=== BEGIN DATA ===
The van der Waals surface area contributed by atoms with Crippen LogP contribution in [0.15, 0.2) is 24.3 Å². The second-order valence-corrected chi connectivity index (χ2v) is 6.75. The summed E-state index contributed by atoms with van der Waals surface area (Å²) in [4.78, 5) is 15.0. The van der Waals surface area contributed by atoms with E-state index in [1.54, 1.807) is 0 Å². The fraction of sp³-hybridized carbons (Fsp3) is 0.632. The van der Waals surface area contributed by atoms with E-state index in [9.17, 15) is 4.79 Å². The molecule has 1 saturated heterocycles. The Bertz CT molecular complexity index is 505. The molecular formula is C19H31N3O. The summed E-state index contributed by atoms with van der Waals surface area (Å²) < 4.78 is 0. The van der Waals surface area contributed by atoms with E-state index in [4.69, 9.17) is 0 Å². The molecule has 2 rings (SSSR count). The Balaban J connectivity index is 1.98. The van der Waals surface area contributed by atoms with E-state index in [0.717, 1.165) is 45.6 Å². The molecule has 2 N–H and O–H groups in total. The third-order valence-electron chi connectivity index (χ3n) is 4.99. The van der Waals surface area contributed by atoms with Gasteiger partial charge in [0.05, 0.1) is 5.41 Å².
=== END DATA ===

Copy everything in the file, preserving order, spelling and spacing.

The van der Waals surface area contributed by atoms with Crippen LogP contribution in [0.15, 0.2) is 24.3 Å². The second-order valence-corrected chi connectivity index (χ2v) is 6.75. The summed E-state index contributed by atoms with van der Waals surface area (Å²) in [4.78, 5) is 15.0. The van der Waals surface area contributed by atoms with E-state index in [1.54, 1.807) is 0 Å². The fraction of sp³-hybridized carbons (Fsp3) is 0.632. The van der Waals surface area contributed by atoms with E-state index in [9.17, 15) is 4.79 Å². The molecule has 1 saturated heterocycles. The Bertz CT molecular complexity index is 505. The molecular formula is C19H31N3O. The summed E-state index contributed by atoms with van der Waals surface area (Å²) < 4.78 is 0. The van der Waals surface area contributed by atoms with E-state index in [4.69, 9.17) is 0 Å². The molecule has 2 rings (SSSR count). The Balaban J connectivity index is 1.98. The van der Waals surface area contributed by atoms with E-state index in [0.717, 1.165) is 45.6 Å². The molecule has 2 N–H and O–H groups in total. The third-order valence-electron chi connectivity index (χ3n) is 4.99. The van der Waals surface area contributed by atoms with Gasteiger partial charge in [0.05, 0.1) is 5.41 Å².